Home https://server7.kproxy.com/servlet/redirect.srv/sruj/smyrwpoii/p2/ Technology https://server7.kproxy.com/servlet/redirect.srv/sruj/smyrwpoii/p2/ A mural by Diego Rivera to obtain landmark status blocking a potential sale

A mural by Diego Rivera to obtain landmark status blocking a potential sale

On Tuesday, the San Francisco Board of Supervisors voted 11-0 to start the process of identifying Diego Rivera’s favorite mural as a landmark after the San Francisco Institute of Art, which owns the $ 50 million painting, said its sale will help pay off $ 19.7 million in debt.

Defining the mural as a landmark would severely limit the way the 150-year-old institution could use it, and public officials behind the measure say its sale is probably not on the table for now. Removing the mural with landmark status will require approval from the city’s Historic Preservation Commission, which has broad powers.

“There’s a lot of money in this city,” said Aaron Peskin, a board member in the area where the institute resides and sponsors the proposal. “There are better ways to get out of their mess than a fictional scheme to sell a mural.”

During a public hearing on the resolution on Monday, Art Institute officials objected to the idea. Pam Rork Levy, chairman of the board of the Institute of Art, said: “Marking the mural now that there is no immediate threat of it being sold without sufficient consideration of the SFAI’s position would deprive the SFAI of its core and most valuable asset.”

The 1931 work, entitled “Making a Mural Painting Showing the Construction of a City,” is a fresco within a mural. The table depicts the creation of both a city and a mural – with dedicated architects, engineers, craftsmen, sculptors and artists. Rivera himself can be seen from behind, holding a palette and a brush, with his assistants. This is one of three San Francisco murals from the Mexican mural that has had a huge impact on other artists in the city.

Years of costly growth and declining student numbers have put SFAI in a difficult financial situation, exacerbated by the pandemic and loan default. Last July, a private bank announced it would sell the school’s collateral – including the Chestnut Street campus, the Rivera mural and 18 other works of art – before the University of California’s Board of Regents intervened to buy off the debt in October. Under a new agreement, the institute has six years to repurchase the property; if not, the University of California will take over the campus.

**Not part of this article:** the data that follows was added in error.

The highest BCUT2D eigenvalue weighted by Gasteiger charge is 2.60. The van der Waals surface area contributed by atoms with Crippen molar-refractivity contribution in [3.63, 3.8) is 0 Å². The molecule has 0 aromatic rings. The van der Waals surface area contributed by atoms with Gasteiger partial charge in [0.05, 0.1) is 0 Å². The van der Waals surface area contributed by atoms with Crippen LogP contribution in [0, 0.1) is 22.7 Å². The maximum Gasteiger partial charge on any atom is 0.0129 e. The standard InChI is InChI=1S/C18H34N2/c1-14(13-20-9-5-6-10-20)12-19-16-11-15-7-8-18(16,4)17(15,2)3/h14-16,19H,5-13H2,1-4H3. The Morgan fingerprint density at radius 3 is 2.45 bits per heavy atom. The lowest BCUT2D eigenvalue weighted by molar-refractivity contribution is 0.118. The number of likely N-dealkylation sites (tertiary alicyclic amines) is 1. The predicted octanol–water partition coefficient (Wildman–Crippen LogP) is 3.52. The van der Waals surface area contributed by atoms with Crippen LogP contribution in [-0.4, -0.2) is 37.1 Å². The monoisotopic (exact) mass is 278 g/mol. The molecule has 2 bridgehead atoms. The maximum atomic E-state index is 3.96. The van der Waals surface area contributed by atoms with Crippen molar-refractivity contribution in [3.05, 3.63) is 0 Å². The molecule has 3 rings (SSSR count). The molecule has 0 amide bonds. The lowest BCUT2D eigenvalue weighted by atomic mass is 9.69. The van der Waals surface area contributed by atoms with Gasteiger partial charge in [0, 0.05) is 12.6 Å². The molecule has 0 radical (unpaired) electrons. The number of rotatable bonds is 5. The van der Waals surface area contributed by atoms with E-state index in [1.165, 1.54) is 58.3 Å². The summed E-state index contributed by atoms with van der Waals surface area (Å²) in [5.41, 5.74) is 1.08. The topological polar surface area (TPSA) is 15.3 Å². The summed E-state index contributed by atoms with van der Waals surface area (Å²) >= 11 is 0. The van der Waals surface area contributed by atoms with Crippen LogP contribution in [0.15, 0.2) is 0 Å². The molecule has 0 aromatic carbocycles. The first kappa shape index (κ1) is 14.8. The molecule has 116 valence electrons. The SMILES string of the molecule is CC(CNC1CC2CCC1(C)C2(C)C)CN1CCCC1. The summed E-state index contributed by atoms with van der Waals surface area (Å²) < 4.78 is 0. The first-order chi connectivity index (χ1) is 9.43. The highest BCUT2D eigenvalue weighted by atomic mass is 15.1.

Faced with the threat of foreclosure, school administrators are looking for a suitable buyer, although Ms Levy says “the school’s first choice would be to give the mural on site, attracting patrons or a partner institution that would create a significant fund that would allow us to preserve, protect and present the mural to the public. “

Last month, Ms. Levy presented two options with board members and staff. One is related to the purchase of the mural for director George Lucas for the Lucas Museum of Narrative Art in Los Angeles. (The museum said it would not comment on speculation about the acquisitions.) Another would see the Museum of Modern Art in San Francisco take ownership of the mural but leave it on campus as an annexed space.

But a museum spokeswoman said nothing came from the early discussions. “We have no plans to acquire or donate the mural to SFAI,” Jill Lynch, SFMOMA’s communications officer, told The New York Times.

The Chestnut Street campus has been a landmark since 1977, but it is possible that the mural was sold or removed as part of the interior.

In recent days, former students and faculty have organized to oppose any sale of murals. They included renowned artist Catherine Opie, who published an open letter condemning the school board’s actions and announcing the withdrawal of a photo she had planned to sell in a fundraiser for the institute.

“I can no longer be part of a legacy that will sell out an important unique part of history,” she wrote.

Hearing that the mural was likely to receive landmark status, Ms. Opie sighed with relief.

“I’m excited and relieved,” she told The Times. “I’m tired of seeing art used as an advantage on the first line of defense of institutions.”

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